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mehr Infos The City of Solingen
Die Verordnung
Das Markengesetz
Markenpiraterie
Solingen - die Stadt

Solingen is known internationally as the "city of blades", and the city's name is also a protected trade mark for quality knives and strong scissors.
Solingen - an administrative district in its own right - has around 165,000 inhabitants and is situated in the hill country called Bergisches Land (so it is by no means in the Ruhr area). Culturally, the city comes just within the Rhineland; politically, it belongs to the Federal State of North Rhine-Westphalia.


further information at: www.solingen.de

History yesterday and today

In the late Middle Ages and the early part of the modern era, the reputation of this city on the River Wupper was already founded on its swords and rapier blades with the mark of origin "Me fecit Solingen". Ornamental rapiers from the workshop of a Clemens Horn or Peter Wirsberg were among the gifts of state which were treasured by European princes in the 16th century.

The present time is less martial, and knives and forks have taken over from swords and sabres. Among the other articles which come from our city today are car wheel rims, motor vehicle accessories, mechanical engineering products, coffee machines, high-quality menswear, umbrellas, jelly babies and plant seeds.

Solingen's economic structure has changed in recent decades and the cutlery industry is no longer as important as it still was in the fifties. However, over 90 per cent of the companies in the cutlery industry are still located here. Now as ever, Solingen is Germany's "city of blades".

Along with Remscheid and Wuppertal, Solingen is situated in a traditional craft and industry region of "workshops in green spaces" which comprises almost 700,000 inhabitants: Wuppertal with 380,000, Solingen 165,000 and Remscheid 135,000. The business structure is predominantly small- and medium-sized enterprises, the level of training and education of the employees is high. The central location of the three cities in Germany and Europe is economically advantageous: between the Ruhr area and the cities on the Rhine and, on a European scale, at the point where the axes of growth intersect between north and south, east and west.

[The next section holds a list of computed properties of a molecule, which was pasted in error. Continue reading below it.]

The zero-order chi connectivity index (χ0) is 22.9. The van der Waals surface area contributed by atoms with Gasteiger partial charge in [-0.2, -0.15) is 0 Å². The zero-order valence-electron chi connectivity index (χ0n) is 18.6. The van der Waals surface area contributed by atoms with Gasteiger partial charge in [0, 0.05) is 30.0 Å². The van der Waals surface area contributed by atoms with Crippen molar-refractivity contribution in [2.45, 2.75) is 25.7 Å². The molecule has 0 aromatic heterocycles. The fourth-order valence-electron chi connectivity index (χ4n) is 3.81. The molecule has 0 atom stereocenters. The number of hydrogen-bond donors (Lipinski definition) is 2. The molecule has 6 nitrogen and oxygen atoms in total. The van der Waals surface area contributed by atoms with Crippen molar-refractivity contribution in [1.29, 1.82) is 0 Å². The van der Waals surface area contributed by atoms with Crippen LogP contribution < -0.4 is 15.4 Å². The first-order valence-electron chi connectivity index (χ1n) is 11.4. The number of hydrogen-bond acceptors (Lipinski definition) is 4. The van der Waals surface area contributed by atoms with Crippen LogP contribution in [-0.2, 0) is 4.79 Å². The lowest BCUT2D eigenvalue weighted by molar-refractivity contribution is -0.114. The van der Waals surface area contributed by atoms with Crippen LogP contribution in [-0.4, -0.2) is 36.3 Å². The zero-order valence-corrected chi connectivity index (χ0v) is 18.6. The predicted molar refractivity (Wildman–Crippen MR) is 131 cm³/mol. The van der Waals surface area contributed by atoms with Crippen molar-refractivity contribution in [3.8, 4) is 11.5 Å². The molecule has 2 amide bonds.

That Solingen is an old industrial town is hardly noticeable from its urban features: it is a green city and an attractive place to live. However, the visitor will also search in vain for a historical city centre. Solingen is rather a kaleidoscope made up of the nuclei of many small-town settlements and rural farmsteads on a few ranges of hills; these settlements grew in towards each other along the arterial roads and were unified only in 1929 in the course of a municipal reform by the Prussian state. In between are brooks whose valleys were never fully cultivated - lungs of greenery which now divide up the city area. To the east and south, the city is framed by the rugged, afforested hills along the Wupper.

Apart from the town which gave Solingen its name (with municipal rights since 1374, the old town destroyed in war), the other towns of Wald, Gräfrath, Ohligs and Höhscheid which had been independent in the olden days were absorbed into the new city - in 1976, Burg an der Wupper was added too. But even three generations after the towns were unified, many inhabitants of Solingen still think of themselves as "Waulers", "Grewerters" or "Hühscheders". Thus Solingen has remained an "intimate city" - perhaps one reason why it is constantly mentioned in the traffic and crime statistics as one of the safest cities in Germany.

Thus in Solingen, tradition competes with the modern age. While large companies produce high-tech blades in computer-controlled facilities, the last of the Solingen grinders are still going strong in a 200-year-old half-timbered house on the Wupper, where they use water power to drive the grindstones - and this in one and the same city.

Whatever path you take, to wander through the city area is to come across variety and different eras again and again: city and country (355 km of trails around and through the city), industry and residential areas, business and green spaces, high tech and half-timbered houses. It is these contrasts which give the city its charm.